Shalom Orzach

Wear are You?

It is excruciating, what could he have been thinking? Having disclosed his true identity we are ready for the happy ending to the painful saga of a tragedy of errors. The brothers have made peace, Jacob rediscovers his long lost son Joseph is alive, all appears to be flawless as we eagerly await to witness the family reunited. Yet, as he sends them back to Canaan to bring his father, Joseph provides, 45:22;

לְכֻלָּ֥ם נָתַ֛ן לָאִ֖ישׁ חֲלִפ֣וֹת שְׂמָלֹ֑ת וּלְבִנְיָמִ֤ן נָתַן֙ שְׁלֹ֣שׁ מֵא֣וֹת כֶּ֔סֶף וְחָמֵ֖שׁ חֲלִפֹ֥ת שְׂמָלֹֽת׃

To each of them (his brothers), a change of clothing; but to Benjamin he gave three hundred pieces of silver and five changes of clothing.

What could have possibly been the motivation? Joseph knew from personal experience what occurs when this overt favoritism is proffered, particularly around cloths. Benjamin was going to return with everyone  else, why would he need so much money, duty free? Additionally, Benjamin himself had been wrongly accused of pilfering an item clearly not belonging to him, with this raw traumatic experience why burden him with this additional baggage? 

The question is asked in the Talmud, Tractate Megillah 16:a and b;

Is it possible that in the very thing from which that righteous man Joseph had suffered, as his father’s show of favoritism toward him aroused the enmity of his brothers, he himself should stumble by showing favoritism to Benjamin?

Rabbi Binyamin ben Yefet, (note the name!) offers the following striking insight; He was not showing favoritism. Rather, he intimated to him that a descendant was destined to issue from him who would go out from the presence of the king wearing five royal garments, as it is stated: “And Mordecai went forth from the presence of the king in royal apparel of sky blue and white, and with a great crown of gold, and with a wrap of fine linen and purple” (Esther 8:15).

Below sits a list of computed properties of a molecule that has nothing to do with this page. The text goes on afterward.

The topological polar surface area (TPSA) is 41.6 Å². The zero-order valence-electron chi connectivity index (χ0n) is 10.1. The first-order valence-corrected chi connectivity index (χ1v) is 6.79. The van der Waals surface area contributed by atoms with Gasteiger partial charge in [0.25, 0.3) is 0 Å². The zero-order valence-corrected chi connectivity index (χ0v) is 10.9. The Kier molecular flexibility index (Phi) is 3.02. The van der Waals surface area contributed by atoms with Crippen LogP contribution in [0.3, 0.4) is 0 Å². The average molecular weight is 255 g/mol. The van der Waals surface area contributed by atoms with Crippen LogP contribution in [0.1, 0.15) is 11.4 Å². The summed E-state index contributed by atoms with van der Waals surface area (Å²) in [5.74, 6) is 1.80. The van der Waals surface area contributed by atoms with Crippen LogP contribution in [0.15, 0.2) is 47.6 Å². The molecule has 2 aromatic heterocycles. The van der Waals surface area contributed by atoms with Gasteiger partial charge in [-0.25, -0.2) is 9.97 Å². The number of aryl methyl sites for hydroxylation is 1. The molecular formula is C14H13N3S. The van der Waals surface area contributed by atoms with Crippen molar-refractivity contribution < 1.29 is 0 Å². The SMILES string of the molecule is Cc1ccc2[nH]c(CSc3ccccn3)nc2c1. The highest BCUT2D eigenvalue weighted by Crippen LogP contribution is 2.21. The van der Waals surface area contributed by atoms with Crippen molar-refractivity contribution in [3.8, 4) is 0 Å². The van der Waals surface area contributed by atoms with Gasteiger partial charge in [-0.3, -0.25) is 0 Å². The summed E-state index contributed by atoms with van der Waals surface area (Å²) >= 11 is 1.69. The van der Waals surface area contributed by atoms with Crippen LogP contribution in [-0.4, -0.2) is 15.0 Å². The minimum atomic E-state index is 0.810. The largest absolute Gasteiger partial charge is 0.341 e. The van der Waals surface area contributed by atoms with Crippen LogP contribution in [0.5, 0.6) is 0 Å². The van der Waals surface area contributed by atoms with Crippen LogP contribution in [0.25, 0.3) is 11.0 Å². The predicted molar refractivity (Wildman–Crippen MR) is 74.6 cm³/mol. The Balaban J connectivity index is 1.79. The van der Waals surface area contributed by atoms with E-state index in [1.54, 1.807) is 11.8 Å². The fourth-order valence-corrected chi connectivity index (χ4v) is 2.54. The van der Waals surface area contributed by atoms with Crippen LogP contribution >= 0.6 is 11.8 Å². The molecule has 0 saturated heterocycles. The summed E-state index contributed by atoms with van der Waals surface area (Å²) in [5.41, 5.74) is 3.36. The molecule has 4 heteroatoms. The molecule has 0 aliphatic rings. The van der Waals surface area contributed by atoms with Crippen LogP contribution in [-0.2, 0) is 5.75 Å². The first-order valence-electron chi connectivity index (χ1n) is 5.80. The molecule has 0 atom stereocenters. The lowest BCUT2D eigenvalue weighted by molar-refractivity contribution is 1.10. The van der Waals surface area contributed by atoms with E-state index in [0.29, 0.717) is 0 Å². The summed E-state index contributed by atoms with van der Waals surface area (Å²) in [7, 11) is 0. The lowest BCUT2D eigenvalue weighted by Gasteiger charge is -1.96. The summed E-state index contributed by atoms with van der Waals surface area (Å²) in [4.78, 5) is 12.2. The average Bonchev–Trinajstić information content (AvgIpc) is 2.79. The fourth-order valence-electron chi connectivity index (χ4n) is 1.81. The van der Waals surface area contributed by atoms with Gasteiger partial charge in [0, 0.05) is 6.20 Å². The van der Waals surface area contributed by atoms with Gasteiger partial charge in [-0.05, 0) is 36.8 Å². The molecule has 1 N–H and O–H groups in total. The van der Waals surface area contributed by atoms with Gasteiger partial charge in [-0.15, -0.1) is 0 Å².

The Talmud does not address the equally puzzling issue of the money. The Marsha, Rabbeinu Bachya, the Torah Temimah, and others do offer an explanation which, whilst providing a rationale of sorts, the questions still remain in terms of the timing. If there were particular messages that Joseph wished to relay to his brother Benjamin, why do so in such a public manner?  Why risk the brothers’ potential inability to discern these subtle allusions?

Perhaps Joseph wished to use this opportunity to relay something to all, to (ad)dress very directly the plethora of misunderstandings, conspicuous also in the dreams. They too symbolize something far larger than what we may consider p’shat, the simple meaning. Seek the deeper implications before arriving at conclusions.- Have the conversations! Seeing is believing – meaning I need to believe that ironically I may not be seeing it all! Seeing is believing that I require more information, that humility is necessary. On that rests faith and a relationship with God modeled in our relationships with others where love is (blissfully) blind, we cannot see the faults of those we adore. Naive? But there lies the timing, the reunification meant doing Teshuva, where according to Maimonides, in Hilchot Teshuva, Laws of Repentance, chapter 2:1, you need to be in those same situations, and not only not repeat the transgression, but actually learn from them too. Something for our recently knighted criminals to consider too.

Shabbat shalom 

About the Author
Shalom is a senior educator and consultant for The iCenter and serves as faculty for the Foundation for Jewish Camp . Prior, he served as the AVI CHAI Project Director and Director of Education in the Shlichut and Israel Fellows unit for the Jewish Agency. He has served as a consultant for the Jim Joseph Foundation and the Jewish Peoplehood Committee. Shalom was also a scholar on the prestigious Jerusalem Fellows Program, after which he served as the Executive Director of Jewish Renewal for United Jewish Israel Appeal (UJIA). Shalom is an acclaimed public speaker on contemporary Israel who brings extensive knowledge, humor and passion. He feels privileged to live in Jerusalem and loves sharing stories about life in the Land of so much Promise.
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